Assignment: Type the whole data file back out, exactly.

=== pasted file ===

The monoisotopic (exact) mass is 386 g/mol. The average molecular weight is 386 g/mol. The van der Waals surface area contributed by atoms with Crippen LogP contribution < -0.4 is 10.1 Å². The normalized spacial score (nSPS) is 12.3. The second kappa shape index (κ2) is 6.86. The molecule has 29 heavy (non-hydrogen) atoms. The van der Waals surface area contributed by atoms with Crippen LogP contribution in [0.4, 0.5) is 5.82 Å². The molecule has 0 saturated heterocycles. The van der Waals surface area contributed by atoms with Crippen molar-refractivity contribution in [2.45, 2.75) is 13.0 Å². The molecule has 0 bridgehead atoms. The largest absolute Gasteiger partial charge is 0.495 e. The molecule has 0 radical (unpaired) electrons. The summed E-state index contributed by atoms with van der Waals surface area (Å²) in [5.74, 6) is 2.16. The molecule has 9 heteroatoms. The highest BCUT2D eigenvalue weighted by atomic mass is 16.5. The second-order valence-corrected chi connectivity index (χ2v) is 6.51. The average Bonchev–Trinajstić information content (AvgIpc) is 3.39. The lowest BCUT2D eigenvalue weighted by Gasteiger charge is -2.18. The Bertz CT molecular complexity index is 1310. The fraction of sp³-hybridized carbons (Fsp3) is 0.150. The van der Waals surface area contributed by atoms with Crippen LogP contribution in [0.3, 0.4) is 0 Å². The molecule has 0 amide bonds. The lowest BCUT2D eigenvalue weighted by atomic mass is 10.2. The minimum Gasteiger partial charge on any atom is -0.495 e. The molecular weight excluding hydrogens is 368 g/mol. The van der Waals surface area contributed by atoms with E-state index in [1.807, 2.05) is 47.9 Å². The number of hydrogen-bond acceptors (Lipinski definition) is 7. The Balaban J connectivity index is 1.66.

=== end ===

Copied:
The monoisotopic (exact) mass is 386 g/mol. The average molecular weight is 386 g/mol. The van der Waals surface area contributed by atoms with Crippen LogP contribution < -0.4 is 10.1 Å². The normalized spacial score (nSPS) is 12.3. The second kappa shape index (κ2) is 6.86. The molecule has 29 heavy (non-hydrogen) atoms. The van der Waals surface area contributed by atoms with Crippen LogP contribution in [0.4, 0.5) is 5.82 Å². The molecule has 0 saturated heterocycles. The van der Waals surface area contributed by atoms with Crippen molar-refractivity contribution in [2.45, 2.75) is 13.0 Å². The molecule has 0 bridgehead atoms. The largest absolute Gasteiger partial charge is 0.495 e. The molecule has 0 radical (unpaired) electrons. The summed E-state index contributed by atoms with van der Waals surface area (Å²) in [5.74, 6) is 2.16. The molecule has 9 heteroatoms. The highest BCUT2D eigenvalue weighted by atomic mass is 16.5. The second-order valence-corrected chi connectivity index (χ2v) is 6.51. The average Bonchev–Trinajstić information content (AvgIpc) is 3.39. The lowest BCUT2D eigenvalue weighted by Gasteiger charge is -2.18. The Bertz CT molecular complexity index is 1310. The fraction of sp³-hybridized carbons (Fsp3) is 0.150. The van der Waals surface area contributed by atoms with Crippen LogP contribution in [0.3, 0.4) is 0 Å². The molecule has 0 amide bonds. The lowest BCUT2D eigenvalue weighted by atomic mass is 10.2. The minimum Gasteiger partial charge on any atom is -0.495 e. The molecular weight excluding hydrogens is 368 g/mol. The van der Waals surface area contributed by atoms with E-state index in [1.807, 2.05) is 47.9 Å². The number of hydrogen-bond acceptors (Lipinski definition) is 7. The Balaban J connectivity index is 1.66.